Tuesday, November 13, 2012


You have bought your property in Mexico and now have this large file of paper documents that says you have ownership, what do you really have?

The three most common methods to own property in Mexico are the Fidiecomissio (bank trust), the Escritura (Deed) and a legally formed Mexican corporation or LLC.  Mexican laws specify that buyers who do not have Mexican citizenship and purchase property within approximately 30 miles of ocean beaches or the borders with a foreign country are required to have what is known as a Fidiecomissio or bank trust.  

Only Mexican nationals or those Mexicans with dual citizenship can own property with an Escritura (Deed).  The ownership of property using a Mexican corporation or LLC is a discussion of its own and will be addressed in another writing.  This writing will focus on the Fidiecomissio or bank trust as it is the most common method for non-national property ownership.  The abbreviation of Fidi will be used going forward as I have so much difficulty spelling and pronouncing the word Fidiecomissio!!!!

As for this author’s credibility, my development in San Felipe, Playa De Oro, has delivered over 140 Fidi’s to the new owners of Playa de Oro and has watched and been asked to assist with the details of sales, death certificates, divorces, family disputes, contractor disputes, dissolution of partnerships, and just about all situations that can occur with property ownership.

A Fidi can only be issued on property that is legally subdivided and properly registered with the government.  The process begins with your purchase documents being presented to a Notario Publico.  The Notario is a specially trained attorney who has been designated by the Mexican Government to be the only person legally able to transfer ownership of property.  There is a limited number of Notario’s in each major city in Mexico.  Mexicali has only 15 Notario’s.   

So what is a Fidi???  It is a Bank Trust legally created by the Mexican Government through a numbered Government issued Trust Certificate and managed  only by certain Government approved banks.  The trust is not an asset of the managing bank and if the bank fails or is sold the entire trust department is transferred to another bank with no loss to the trustee (you).  A very secure system.  

Now for the mechanics of how the trust works and protects you.  I like to think of the trust as a basketball or soccer ball and you as the person who controls the ball.  You can dribble, shoot, kick, pass or just let the ball lay there – why?  because you are in control.  The managing bank (Trustor) of your Trust must perform whatever legal action you request – buy, sell, will, encumber, etc. - because you are in control.  The legal Title to the property you purchased is held within the trust.  Many buyers panic until they understand that the Bank Trust owns the property and you, the buyer, are in total control of the Trust.  You must designate who is the owner of the trust,  the same as you would with a real estate deed in the U.S.A.  You will also designate a person (usually family) to replace you in the event of your death.  If there are two or more owners (trustees) and one of them dies the remaining owners become full owners.  It is important for you to have a will in the USA and a will in Mexico that specifies what happens to your interest in the trust when you die.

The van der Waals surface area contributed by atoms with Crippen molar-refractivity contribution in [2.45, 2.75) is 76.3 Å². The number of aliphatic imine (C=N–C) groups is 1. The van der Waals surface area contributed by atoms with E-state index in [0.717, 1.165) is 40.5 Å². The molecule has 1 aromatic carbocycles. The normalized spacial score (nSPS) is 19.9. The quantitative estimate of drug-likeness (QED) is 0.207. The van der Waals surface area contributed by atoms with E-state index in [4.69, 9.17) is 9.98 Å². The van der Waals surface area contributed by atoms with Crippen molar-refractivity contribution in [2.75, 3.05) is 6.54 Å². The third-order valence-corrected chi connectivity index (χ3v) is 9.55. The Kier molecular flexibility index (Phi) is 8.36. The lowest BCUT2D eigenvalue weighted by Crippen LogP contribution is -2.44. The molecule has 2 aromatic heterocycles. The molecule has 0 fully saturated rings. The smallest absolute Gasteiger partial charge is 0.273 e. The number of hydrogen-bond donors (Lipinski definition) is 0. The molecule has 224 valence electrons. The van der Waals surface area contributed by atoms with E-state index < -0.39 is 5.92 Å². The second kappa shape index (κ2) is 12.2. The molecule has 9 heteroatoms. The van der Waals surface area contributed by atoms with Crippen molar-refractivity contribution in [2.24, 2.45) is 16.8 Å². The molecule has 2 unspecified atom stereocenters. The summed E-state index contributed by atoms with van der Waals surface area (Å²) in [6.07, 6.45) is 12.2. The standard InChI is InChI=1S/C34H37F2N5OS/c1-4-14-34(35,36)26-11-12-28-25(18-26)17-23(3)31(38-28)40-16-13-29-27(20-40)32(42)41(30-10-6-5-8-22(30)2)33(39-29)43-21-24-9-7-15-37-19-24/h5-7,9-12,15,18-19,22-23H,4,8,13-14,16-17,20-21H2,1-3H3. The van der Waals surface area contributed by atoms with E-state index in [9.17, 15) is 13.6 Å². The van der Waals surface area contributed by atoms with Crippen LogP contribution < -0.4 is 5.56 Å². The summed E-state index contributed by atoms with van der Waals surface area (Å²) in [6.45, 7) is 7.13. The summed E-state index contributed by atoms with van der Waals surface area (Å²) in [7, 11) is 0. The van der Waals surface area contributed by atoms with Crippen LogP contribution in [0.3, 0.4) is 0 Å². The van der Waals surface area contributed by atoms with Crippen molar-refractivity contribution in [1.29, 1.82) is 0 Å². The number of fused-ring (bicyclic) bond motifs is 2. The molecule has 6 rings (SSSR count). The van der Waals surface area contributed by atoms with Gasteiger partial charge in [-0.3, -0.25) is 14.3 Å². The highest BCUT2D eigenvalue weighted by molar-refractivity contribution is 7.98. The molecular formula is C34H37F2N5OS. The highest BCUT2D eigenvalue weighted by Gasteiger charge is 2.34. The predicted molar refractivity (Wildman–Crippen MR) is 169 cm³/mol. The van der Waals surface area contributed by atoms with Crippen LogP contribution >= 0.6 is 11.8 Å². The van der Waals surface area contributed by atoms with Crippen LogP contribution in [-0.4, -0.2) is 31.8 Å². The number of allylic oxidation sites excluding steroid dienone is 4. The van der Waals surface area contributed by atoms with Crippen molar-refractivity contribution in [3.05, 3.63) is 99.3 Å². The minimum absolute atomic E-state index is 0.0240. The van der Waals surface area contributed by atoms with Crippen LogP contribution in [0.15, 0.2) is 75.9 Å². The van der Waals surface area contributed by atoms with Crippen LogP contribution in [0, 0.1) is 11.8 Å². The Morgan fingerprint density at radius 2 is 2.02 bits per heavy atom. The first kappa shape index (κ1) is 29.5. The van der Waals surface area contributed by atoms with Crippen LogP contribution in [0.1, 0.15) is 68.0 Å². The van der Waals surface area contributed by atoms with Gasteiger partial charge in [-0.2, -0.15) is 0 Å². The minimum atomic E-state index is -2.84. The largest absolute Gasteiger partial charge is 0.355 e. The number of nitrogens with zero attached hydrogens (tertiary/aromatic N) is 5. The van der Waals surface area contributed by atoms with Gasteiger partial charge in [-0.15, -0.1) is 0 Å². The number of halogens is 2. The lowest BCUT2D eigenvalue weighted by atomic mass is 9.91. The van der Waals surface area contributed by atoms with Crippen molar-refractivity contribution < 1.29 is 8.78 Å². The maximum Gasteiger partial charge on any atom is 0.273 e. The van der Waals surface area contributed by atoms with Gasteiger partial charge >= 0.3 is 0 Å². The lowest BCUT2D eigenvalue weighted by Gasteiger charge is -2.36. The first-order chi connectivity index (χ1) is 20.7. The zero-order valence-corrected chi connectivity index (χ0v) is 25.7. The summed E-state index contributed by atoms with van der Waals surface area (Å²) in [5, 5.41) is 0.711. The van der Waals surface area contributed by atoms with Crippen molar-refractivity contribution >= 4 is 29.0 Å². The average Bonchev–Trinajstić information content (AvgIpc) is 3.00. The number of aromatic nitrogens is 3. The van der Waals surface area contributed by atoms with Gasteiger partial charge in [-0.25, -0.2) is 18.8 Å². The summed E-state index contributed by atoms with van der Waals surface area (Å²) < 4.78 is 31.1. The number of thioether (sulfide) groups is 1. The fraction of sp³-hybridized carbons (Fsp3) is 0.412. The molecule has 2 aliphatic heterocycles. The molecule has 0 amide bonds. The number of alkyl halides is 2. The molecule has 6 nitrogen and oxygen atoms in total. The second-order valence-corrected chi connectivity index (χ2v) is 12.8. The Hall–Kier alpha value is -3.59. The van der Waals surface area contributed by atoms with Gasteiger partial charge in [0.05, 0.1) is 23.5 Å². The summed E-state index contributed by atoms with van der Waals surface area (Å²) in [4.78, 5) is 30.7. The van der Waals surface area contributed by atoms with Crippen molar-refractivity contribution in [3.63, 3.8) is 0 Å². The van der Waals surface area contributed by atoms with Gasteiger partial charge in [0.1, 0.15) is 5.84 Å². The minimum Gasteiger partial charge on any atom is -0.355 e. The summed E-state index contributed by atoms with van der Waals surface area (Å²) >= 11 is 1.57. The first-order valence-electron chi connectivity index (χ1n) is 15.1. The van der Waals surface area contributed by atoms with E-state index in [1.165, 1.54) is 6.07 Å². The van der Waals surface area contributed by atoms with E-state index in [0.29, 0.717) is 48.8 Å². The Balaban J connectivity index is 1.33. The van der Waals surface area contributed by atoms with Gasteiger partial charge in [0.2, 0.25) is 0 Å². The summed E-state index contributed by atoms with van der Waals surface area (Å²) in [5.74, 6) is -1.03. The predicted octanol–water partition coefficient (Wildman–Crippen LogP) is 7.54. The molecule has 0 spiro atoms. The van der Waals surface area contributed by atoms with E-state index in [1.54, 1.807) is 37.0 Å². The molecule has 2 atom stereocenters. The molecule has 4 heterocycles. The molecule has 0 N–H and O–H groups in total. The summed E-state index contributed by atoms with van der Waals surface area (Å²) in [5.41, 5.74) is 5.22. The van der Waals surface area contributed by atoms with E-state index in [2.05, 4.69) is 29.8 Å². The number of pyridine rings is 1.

So let’s cut the legal babble and show by actual experience how safe the trust is.  When you sell your property the trust is transferrable with minimum expense and effort.  Playa De Oro has had several successful transfers.  If you die the trust continues with the person you have designated to replace you.  We have seen and assisted with death’s of the trustee and transfer to the survivor, or designated person, without any difficulty.  Should you have a dispute with a contractor, family member, legal action against you (even from the USA) or some other issue that could cause a lien against the property the lien must be filed against the trust not you!!!  We have seen several cases where liens were threatened or attempted, however none have been successfully filed as the process to file is very difficult.  My favorite experience with the Fidi occurred when a married guy purchased an expensive seafront lot at Playa De Oro and established the trust in his name and his lady friend’s name.  The guy died and his family tried every possible legal action they could to prevent the lady friend from receiving the entire property.  After several months of legal maneuvering in the USA and Mexico the lady friend received the property due to the legal strength of the trust.  Although this is not a usual example, it does illustrate the power of the Fidi and the strength of the Bank Trust System.

After 10-years of working with the Fidi, I can say it is the best and safest form of ownership for property in Mexico.  If you have a Fidi you are secure and safe!!!!  To maintain your Fidi, you only have to pay the annual maintenance fee and make sure your Trust Bank has a good address and contact information for you.  

Bruce and Karen Parkman are the owners/developers of Playa De Oro, voted the best development in San Felipe 5 years in a row and can be contacted at www.playadeoro.com parkstrong@yahoo.com Cell phone 509.981.4891.

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